How To Umpire

Many spectators think it’s easy to know how to umpire a baseball game. The truth is a little different, however. Umpiring a game takes concentration, commitment, and skill.

  1. The strike zone. If you want to umpire behind home plate, you need to know the location of the strike zone. The difficulty in recognizing the strike zone is that it is dependent on a batter’s individual size. The top of the strike zone begins at the halfway point between the batter’s shoulders and the top of his pants. The zone ends at the bottom of the batter’s knees. The strike zone is as wide across as home plate itself. As the umpire, you have to watch the ball and call balls and strikes according to the height of the pitch and its location relative to both home plate and the batter.
  2. Use your ears, not just your eyes. If you’re a base umpire covering first, second, or third base, it’s only a matter of time before you will have to make the call on whether a runner touched the base before or after the fielder caught the ball. Common sense would dictate that you pay attention to the play with your eyes, and if you’ve watched the play the entire time then you should get it right. Sound will benefit the umpire more, however. Listen for the sound of the runner’s foot touching the bag versus the ball landing in the fielder’s glove. These sounds can come a split second apart from one another, but by listening to the play as much as watching it, you can get a better grasp at which action occurred first.
  3. Judging balls. If the batter hits a line drive down the first or third base line, you as the first or third base umpire will need to watch for where the ball hits the ground. If the ball hits inside fair territory between home plate and first or third and THEN bounces or rolls out of bounds, the ball is fair. You indicate a fair ball by pointing toward the infield. This also applies to a line drive that first touches the ground in the outfield past first or third base. It only needs to touch the ground in fair territory on the first bounce to be considered fair. It is also considered fair if it touches the white chalk line. If the ball first hits the ground in foul territory, it is foul and you indicate it by pointing toward foul territory. If the batter hits a ground ball, however, you cannot rule it fair or foul until after it passes first or third base. The exception to this is if the ball strays into foul territory before reaching either base.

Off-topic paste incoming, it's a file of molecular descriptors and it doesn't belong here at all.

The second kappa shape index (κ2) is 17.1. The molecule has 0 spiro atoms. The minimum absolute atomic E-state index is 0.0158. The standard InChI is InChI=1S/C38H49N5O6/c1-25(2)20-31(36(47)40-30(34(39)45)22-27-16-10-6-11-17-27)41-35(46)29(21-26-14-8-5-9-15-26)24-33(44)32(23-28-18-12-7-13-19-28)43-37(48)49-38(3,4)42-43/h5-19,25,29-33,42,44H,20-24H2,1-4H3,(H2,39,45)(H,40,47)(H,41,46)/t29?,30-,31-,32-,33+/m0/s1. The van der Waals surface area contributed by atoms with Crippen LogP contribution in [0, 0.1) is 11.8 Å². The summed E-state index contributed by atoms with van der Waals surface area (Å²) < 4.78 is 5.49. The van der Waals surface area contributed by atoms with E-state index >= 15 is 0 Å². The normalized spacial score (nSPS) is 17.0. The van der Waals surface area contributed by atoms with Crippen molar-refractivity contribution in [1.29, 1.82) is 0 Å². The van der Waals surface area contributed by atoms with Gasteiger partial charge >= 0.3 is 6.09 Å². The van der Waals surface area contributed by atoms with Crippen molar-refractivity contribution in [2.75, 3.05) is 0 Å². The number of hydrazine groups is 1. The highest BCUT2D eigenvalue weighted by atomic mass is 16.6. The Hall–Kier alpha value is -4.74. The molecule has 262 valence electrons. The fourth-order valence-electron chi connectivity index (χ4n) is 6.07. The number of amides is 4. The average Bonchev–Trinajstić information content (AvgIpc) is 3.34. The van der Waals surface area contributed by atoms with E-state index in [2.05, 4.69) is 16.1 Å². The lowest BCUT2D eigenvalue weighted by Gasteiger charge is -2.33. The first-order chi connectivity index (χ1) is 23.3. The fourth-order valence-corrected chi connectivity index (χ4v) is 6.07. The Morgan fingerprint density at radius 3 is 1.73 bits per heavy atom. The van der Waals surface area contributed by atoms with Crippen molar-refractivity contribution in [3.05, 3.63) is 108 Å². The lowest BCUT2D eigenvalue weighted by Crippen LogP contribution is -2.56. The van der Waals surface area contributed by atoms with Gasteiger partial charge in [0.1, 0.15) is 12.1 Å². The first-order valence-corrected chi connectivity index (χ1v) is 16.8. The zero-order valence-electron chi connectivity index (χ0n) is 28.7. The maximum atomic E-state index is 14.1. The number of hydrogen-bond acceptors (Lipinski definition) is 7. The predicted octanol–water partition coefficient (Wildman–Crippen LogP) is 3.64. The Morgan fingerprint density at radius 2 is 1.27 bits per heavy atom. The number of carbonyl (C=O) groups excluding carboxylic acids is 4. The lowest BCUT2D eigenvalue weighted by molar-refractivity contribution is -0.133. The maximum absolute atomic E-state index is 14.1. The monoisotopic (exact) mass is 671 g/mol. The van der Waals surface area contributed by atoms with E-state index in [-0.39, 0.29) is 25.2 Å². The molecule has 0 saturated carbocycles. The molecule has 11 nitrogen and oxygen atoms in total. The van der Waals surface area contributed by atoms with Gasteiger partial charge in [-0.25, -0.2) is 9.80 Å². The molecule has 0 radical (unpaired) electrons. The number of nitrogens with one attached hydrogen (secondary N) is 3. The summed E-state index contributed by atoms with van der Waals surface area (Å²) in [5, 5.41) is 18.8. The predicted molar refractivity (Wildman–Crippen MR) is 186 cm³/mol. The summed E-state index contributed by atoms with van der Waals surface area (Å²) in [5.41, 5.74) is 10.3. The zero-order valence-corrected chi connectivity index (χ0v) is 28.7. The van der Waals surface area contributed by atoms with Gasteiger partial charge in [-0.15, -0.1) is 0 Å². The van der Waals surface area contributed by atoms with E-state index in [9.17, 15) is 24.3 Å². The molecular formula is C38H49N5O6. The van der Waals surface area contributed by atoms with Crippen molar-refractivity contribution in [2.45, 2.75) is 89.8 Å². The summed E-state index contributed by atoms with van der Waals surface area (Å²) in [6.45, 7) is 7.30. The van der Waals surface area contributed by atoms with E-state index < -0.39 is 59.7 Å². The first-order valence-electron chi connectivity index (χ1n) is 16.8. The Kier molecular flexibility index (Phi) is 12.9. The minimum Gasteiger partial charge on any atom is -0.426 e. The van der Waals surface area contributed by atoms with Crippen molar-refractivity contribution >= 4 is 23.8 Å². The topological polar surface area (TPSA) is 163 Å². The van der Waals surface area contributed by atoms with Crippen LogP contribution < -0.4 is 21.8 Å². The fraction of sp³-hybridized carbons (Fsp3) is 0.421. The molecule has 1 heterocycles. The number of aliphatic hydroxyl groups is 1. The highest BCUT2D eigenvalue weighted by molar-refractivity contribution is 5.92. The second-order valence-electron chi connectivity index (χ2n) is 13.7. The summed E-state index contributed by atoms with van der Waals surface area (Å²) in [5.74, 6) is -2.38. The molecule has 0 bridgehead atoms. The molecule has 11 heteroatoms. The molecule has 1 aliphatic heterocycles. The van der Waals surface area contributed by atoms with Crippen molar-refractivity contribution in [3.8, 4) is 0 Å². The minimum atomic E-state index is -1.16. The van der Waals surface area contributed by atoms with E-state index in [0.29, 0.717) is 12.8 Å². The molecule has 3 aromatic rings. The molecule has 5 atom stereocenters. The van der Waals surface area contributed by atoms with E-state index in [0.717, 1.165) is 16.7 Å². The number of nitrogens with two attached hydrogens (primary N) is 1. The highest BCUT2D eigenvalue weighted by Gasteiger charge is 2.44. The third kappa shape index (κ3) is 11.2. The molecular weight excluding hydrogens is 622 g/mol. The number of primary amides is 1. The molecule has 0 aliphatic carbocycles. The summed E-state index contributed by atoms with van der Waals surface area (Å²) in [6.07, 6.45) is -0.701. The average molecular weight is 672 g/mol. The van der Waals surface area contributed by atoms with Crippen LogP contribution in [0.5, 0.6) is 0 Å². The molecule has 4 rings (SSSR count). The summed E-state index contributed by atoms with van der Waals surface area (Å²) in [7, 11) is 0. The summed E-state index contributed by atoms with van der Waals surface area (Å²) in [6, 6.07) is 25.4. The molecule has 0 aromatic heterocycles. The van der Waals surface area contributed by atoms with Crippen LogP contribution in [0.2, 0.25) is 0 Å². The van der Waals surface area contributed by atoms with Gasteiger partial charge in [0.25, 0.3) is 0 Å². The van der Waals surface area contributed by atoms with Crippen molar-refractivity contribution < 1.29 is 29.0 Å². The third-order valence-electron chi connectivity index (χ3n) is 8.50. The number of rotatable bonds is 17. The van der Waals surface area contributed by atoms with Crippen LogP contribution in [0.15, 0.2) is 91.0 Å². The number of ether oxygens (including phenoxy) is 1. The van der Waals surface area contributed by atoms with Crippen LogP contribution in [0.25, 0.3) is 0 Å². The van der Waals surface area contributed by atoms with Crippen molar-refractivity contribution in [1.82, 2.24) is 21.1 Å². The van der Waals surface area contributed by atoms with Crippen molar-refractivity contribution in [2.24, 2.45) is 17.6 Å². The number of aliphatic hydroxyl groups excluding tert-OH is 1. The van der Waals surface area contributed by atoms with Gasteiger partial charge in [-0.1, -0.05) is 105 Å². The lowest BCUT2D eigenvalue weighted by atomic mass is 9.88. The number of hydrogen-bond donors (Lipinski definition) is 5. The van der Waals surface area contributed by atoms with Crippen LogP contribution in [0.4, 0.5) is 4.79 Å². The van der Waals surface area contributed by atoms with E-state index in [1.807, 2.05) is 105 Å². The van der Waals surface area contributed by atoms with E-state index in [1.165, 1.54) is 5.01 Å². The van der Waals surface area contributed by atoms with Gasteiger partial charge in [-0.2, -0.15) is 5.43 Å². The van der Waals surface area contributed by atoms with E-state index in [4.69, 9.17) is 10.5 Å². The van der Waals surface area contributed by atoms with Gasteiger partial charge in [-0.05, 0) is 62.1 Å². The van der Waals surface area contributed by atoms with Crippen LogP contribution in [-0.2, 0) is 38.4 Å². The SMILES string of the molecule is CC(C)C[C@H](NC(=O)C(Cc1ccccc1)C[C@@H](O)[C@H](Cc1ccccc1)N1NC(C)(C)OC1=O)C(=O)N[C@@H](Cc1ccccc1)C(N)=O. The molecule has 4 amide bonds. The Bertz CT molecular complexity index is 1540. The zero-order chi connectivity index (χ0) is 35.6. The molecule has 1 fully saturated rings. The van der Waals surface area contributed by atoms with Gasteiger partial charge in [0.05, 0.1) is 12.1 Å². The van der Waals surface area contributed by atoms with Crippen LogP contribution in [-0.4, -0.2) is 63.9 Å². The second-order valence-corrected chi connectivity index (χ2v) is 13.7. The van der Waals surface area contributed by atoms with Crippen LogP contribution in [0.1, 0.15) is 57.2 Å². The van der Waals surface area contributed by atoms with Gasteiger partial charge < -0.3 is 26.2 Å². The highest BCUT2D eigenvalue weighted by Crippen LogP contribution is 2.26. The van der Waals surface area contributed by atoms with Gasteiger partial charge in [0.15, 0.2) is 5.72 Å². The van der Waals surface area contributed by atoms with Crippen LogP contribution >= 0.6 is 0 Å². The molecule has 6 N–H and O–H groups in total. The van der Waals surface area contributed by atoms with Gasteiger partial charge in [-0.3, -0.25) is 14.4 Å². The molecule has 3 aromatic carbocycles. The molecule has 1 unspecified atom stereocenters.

4. Calling swings. If you’re a first or third base umpire, you’ll often be called on to help determine whether a batter swung on a pitch for a strike. If a batter breaks the front plane of home plate, it’s considered a full swing. If you rule it a full swing and they did not make contact with the ball, then it is a strike, even if the batter did not complete the full motion of their swing.
  5. Determining home runs. Depending on the ballpark and league in which you’re umpiring, sometimes a high fly ball to the outfield will make contact with the outfield wall. If you’re a first or third base umpire, you’ll need to watch carefully for where the ball makes contact. If the contact is registered high enough on the wall, the hit is a home run. If it is lower than the home run threshold, then it is a base hit and the outfielder must make a play on the ball. Sometimes the ball is so close to the threshold that the ultimate determination will need to be made by you as the umpire.

If you want to umpire a baseball game, you need to keep constant attention on every detail while the game is being played. Baseball is a game of inches, and you must train yourself to think and work in those terms.



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